Of the three major categories -- finance and trade, sustainable consumption and production patters, and questions regarding technology, information and education -- Mr. PRONK first raised the latter issue.

Asked whether scientists could contribute to a better performance in the 10 years ahead, the representative of that sector answered affirmatively. He said that partnerships needed to be developed between scientists and other stakeholders in all the key areas. New lines of research were needed that addressed the links between natural systems and socio-economic systems, as well as sustainable consumption and production patterns.

The President of World High Technology Society added that science and technology contributed towards economic growth without sacrificing a great loss of natural resources. Through data mining, information technology could dig out a lot of information. Partnerships were needed to make results accessible to the people.

The representative of UNESCO said education was necessary to apply research in practice. Education was key to sustainable development, and in that area not enough progress had been made. UNESCO science programmes were all geared towards technology transfer, keeping in mind the needs of developing countries. Outer space technology must be utilized more to understand the earth processes. The problem was the lack of observational data, particularly in Africa.

A representative of UNEP said the abiding lesson his organization had learned was the primacy of the link between science and policy-making. A prime example of that was the problem with the ozone layer, where scientific evidence had led to an agreement. It was crucial to ensure that science and information were not just something for the rich and powerful and available to developing countries.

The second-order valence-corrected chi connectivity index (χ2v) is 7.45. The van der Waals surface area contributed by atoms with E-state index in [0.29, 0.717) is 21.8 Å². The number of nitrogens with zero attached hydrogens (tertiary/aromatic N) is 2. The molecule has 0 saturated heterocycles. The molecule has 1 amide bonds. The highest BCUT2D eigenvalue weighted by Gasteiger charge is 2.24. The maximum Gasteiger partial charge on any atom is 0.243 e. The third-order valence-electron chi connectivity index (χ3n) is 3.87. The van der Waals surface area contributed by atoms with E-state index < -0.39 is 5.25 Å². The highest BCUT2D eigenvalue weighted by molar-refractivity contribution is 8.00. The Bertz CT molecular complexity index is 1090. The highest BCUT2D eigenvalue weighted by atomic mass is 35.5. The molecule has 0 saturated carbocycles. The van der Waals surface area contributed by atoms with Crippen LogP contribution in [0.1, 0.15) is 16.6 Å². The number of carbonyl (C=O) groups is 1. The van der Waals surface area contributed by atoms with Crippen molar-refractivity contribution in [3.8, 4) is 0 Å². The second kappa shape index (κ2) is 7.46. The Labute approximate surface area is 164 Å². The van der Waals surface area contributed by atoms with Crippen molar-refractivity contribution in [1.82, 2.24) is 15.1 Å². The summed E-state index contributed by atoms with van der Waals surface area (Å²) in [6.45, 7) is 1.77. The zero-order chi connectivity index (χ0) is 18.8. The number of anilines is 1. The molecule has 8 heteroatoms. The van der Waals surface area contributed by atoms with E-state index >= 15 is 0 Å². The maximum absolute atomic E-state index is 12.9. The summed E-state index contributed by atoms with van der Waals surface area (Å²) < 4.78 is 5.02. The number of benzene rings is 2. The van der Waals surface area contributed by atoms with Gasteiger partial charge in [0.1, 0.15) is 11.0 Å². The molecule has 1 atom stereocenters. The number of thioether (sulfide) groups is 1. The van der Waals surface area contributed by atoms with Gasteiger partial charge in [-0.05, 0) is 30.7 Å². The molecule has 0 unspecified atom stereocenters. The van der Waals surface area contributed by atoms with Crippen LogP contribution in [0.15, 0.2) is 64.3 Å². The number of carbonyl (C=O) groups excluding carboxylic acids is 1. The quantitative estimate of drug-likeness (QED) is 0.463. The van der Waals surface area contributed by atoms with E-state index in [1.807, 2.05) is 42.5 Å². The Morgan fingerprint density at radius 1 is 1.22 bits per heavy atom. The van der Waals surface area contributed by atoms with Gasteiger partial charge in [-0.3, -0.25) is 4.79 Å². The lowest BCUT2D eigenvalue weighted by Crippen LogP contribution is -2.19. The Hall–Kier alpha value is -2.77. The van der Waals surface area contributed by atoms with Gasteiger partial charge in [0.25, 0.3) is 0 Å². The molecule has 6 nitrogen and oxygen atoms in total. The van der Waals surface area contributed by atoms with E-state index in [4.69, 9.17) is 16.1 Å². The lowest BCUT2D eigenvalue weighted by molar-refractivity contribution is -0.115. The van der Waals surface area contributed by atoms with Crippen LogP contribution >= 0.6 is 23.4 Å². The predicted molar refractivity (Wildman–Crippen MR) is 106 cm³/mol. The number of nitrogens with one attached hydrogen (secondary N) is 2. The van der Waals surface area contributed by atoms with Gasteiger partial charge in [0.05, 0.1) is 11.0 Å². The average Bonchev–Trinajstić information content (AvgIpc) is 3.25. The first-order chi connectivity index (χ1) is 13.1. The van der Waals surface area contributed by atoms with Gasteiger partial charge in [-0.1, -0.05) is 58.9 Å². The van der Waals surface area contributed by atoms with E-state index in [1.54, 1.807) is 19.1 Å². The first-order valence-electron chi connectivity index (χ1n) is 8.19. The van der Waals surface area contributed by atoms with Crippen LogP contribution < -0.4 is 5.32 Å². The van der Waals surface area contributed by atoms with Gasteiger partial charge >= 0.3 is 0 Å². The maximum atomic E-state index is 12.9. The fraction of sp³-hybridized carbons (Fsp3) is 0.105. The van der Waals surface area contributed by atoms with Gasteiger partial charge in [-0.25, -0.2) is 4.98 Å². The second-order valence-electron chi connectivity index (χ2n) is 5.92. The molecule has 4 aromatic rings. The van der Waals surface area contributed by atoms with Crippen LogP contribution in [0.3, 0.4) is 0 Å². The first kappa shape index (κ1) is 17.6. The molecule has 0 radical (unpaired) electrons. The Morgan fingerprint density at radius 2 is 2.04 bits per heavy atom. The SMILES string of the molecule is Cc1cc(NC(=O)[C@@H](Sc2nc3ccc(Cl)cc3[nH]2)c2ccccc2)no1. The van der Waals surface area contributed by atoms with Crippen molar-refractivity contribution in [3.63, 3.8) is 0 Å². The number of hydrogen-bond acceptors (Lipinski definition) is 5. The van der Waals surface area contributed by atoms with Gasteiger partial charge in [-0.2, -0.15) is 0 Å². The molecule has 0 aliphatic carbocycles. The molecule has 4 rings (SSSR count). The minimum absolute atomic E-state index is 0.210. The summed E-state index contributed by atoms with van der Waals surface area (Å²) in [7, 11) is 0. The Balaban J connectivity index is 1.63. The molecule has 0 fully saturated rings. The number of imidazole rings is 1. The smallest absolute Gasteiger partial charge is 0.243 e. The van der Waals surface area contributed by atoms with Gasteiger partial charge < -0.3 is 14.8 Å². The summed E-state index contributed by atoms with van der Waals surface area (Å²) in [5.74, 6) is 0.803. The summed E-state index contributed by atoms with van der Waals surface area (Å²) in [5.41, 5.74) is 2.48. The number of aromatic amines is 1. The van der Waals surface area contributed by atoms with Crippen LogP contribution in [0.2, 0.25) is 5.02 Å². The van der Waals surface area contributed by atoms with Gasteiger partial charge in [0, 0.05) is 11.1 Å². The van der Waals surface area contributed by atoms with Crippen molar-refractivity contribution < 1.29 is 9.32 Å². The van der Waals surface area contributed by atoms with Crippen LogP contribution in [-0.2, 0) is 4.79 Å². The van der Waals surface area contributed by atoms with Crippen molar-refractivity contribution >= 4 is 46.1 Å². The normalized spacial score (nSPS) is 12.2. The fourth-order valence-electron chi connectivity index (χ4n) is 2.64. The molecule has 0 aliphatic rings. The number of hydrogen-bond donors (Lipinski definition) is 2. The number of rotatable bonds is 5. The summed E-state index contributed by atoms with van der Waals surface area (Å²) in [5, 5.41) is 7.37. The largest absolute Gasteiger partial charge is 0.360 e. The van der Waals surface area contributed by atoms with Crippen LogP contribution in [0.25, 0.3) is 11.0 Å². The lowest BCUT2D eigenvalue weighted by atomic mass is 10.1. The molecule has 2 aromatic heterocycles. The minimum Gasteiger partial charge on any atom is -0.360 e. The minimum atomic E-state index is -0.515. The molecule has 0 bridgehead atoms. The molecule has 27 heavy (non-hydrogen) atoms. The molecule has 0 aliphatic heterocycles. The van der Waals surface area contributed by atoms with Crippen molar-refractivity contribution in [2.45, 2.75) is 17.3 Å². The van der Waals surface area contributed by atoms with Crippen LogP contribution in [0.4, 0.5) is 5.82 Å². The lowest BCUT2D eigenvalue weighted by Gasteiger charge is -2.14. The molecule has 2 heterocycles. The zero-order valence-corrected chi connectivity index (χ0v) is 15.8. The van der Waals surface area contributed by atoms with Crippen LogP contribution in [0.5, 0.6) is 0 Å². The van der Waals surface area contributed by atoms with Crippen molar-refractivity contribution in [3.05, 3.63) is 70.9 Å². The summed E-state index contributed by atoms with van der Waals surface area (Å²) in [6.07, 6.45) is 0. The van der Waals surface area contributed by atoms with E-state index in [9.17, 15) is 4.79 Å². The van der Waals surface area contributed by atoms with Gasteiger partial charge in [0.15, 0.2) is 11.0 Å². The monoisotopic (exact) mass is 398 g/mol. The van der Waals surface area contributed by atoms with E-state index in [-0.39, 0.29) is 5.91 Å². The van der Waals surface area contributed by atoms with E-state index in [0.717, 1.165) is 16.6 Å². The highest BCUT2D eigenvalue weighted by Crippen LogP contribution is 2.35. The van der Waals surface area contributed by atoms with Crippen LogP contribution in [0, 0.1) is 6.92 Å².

The indigenous people's representative stressed that science and traditional knowledge were complementary. What was missing was diversity. Many institutions were not equipped to deal with diversity. She hoped partnerships in that regard could be established.

The UNDP expert on trade and development said the one of the agency's main service areas included encouraging the further penetration of new information and communication technologies (ICT) into developing countries and countries with economies in transition.

The representative of UNESCO said that agency had recently launched a programme which aimed to combine traditional knowledge with knowledge provided by the scientific community.

The representative of non-governmental organizations said transferring technologies to developing countries was vitally important, but it was important to remember that the TRIPs initiatives of the World Trade Organization (WTO) often prevented such transfer. He urged all to be mindful of the far-reaching effects of partnerships, particularly those that might be harmful or produce inequitable results. By example, he emphasized the increasingly interconnected nature of science and biological companies with multinational corporations.

The representative of Africa's ICT Task Force said the biggest hurdles were access to infrastructure, affordability of infrastructure and education. It was time for a new method of education for the new information society and a new type of world economy.

On the issue of partnership models for information sharing or technology transfer, the representative of the farmers shared two points of concern: enormous emphasis was currently being placed on theoretical knowledge over practical knowledge, and there was an increasing imbalance as scientific interests were becoming more and more market driven, as governments shied away from spending money on research and scientific technology.